several of the clubs along Frenchmen Street, as well as Tipitina’s and the Maple Leaf.
Now, on this balmy Tuesday evening, we’d had an early dinner at K-Paul’s on Chartres Street and headed for a second visit to Preservation Hall.
When we left the hall later that evening, we strolled along the banquette—that’s New Orleans talk for sidewalk. The tune of “Joe Avery,” one of my favorites, still bounced around my head. I’d purchased a CD at the Hall, and now I was tapping my hand against it, using it to keep time. Dad laughed as I sashayed down St. Peter Street. Nobody else gave me a second glance.
“I like traditional jazz,” Dad said.
“So do I, but I also like Rebirth Blues Band and Kermit Ruffins.” We’d seen both during the week we’d been in New Orleans.
My phone rang. I pulled it from my pocket and looked at the screen. The call was from Davina Roka, a friend at home who was a New Orleans native.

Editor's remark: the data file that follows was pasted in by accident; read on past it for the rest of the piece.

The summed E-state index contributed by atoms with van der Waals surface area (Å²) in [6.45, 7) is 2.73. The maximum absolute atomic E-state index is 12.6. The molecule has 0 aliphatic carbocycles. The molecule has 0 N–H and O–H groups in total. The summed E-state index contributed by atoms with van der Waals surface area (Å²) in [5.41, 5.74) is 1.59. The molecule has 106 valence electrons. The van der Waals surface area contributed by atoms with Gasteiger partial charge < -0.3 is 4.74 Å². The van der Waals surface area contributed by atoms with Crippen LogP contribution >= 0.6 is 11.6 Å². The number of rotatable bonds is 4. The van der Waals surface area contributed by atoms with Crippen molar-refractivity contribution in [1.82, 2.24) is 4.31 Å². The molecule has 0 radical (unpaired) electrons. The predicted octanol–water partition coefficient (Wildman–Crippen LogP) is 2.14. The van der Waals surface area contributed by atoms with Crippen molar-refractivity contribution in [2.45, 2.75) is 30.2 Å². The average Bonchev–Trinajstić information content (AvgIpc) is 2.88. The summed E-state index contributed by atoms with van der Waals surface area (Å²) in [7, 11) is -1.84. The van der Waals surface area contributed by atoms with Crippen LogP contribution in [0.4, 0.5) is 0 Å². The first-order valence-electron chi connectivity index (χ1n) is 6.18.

Back in the day, Davina and I had both worked for Errol Seville, the private investigator who’d helmed the Seville Agency in Oakland for many years. I considered Errol my mentor. He’d taught me everything I know. He’d died last fall and I felt his loss keenly. Davina’s path and mine had diverged after Errol closed the agency and retired. I had opened my own shop, continuing as a private investigator.
Davina, who had an undergraduate degree in Planning and Urban Studies, had gone off to Europe for a few months, and when she returned, she went to work for a nonprofit that was working to build affordable housing. At one point she considered getting a master’s degree in City Planning at UC Berkeley’s College of Environmental Design. Then she
veered off in a different direction, heading up the hill to the nearby School of Law, where she was in her third and final year, focusing on social justice and public interest law.
Before getting on the plane to New Orleans, I’d consulted with Davina about which restaurants, clubs and museums to visit while Dad and I were in NOLA. Perhaps she was checking in with me to see how the trip was going, or whether I was home yet.
I answered the call. “Hi, Davina.”
“Jeri, are you still in New Orleans?”
Something was wrong.